Because they're among some of the most liberal members of Congress meeting with -- what -- a communist dictator, which is not a good match if you're trying to counter an argument that traces its roots to the cold war.

Enter today two Republican Congressmen -- Chris Smith and Frank, Wolf. They are now blasting the Congressional Black Caucus members, accusing them of ignoring Cuba's human rights abuses. Smith and Wolf are also urging President Obama not to ease the trade embargo and the travel restrictions on Cuba.

And back we go, 50 years or more, to the same cold war arguments -- not exactly moving forward.

Automakers in Detroit are suffering and so are schools. And now hundreds of teachers are about to get walking papers -- 600 of them. And this is a hit on the Internet. It's the most viewed on you can go there and see it. It's there now. Billy Bob Thornton -- talk about weird.


NORM TRAVIS: Yes, Rick, this is Norm Travis from Sturgis, Michigan.

I just watched your program -- your little tete-a-tete with Tony. And I -- I agree. We need to have some responsible negotiations with Cuba, with other countries.

Today is the 9th.

Thank you very much, brother.

Appreciate your thoughts.


SANCHEZ: And we're going to be checking the market for you. And that's where it is right now -- another up day always good to see. It means some investors are taking advantage of some opportunities. By the way, let me let you know, once again, that we are going to be taking you live within the half hour or less -- as I look at the watch or I look at the clock here, just to my right -- about what's going on with Andrea Phillips. She is the wife of Richard Phillips. He is, as you know, the captain who is being held right now by pirates off the coast of Africa. And she is going to be giving a news conference from her home. CNN will take that live as it happens. It's likely to happen sometime around 4:00 p.m. That's about 25 minutes from now. If it happens sooner or later, either way, we will be on it for you. Expect it.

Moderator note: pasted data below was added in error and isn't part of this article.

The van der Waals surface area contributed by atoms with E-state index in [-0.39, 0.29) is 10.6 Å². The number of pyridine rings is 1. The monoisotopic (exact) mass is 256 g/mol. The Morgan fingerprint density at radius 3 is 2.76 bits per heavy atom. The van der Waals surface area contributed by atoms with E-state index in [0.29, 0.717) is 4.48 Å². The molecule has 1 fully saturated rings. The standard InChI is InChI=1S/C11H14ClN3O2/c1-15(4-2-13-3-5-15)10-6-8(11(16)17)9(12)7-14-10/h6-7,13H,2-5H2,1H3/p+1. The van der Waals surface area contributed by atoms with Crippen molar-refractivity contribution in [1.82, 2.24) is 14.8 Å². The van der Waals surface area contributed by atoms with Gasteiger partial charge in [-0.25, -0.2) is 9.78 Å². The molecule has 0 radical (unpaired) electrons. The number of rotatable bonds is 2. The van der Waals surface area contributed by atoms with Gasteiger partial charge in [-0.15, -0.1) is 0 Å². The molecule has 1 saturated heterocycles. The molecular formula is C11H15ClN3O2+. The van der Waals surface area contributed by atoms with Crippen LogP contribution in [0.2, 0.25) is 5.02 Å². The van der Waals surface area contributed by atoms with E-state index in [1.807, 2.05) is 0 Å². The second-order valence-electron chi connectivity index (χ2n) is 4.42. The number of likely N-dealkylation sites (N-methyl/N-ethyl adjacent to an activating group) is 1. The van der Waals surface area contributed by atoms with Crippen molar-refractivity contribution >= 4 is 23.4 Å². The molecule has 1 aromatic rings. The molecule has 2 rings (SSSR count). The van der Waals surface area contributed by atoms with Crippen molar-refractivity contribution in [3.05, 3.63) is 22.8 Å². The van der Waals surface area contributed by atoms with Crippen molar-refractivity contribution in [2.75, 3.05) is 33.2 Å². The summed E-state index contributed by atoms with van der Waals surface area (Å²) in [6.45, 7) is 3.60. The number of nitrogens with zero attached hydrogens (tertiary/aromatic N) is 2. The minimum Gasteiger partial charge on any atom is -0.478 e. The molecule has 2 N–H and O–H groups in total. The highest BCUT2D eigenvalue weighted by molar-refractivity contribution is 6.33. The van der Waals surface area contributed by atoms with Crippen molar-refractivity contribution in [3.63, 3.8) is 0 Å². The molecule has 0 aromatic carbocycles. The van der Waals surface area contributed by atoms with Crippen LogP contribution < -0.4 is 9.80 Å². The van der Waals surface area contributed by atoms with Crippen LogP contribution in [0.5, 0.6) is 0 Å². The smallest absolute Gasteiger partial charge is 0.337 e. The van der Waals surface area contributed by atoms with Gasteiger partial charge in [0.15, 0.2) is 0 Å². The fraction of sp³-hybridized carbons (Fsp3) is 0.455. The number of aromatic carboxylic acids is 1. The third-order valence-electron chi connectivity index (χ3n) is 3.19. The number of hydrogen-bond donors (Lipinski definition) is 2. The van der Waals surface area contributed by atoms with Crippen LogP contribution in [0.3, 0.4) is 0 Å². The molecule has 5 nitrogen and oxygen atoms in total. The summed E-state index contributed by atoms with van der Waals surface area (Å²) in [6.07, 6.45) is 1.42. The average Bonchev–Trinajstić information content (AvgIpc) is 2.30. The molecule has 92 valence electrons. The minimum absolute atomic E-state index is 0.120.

Also, more woes for Detroit.

First, Mayor Kilpatrick busted and jailed for lying about an elicit affair, among other things. And then the city's big economic driver, the automakers, who are stuck in reverse or still on the road to bankruptcy. We are finding out if that wasn't enough bad news, there's a city school system now scholastically at the pinnacle of underperformance and financially insecure. Their school buildings are crumbling. They're more than $300 million in the hole. And despite the deficit, they own the dubious honor of the nation's worst high school graduation rate.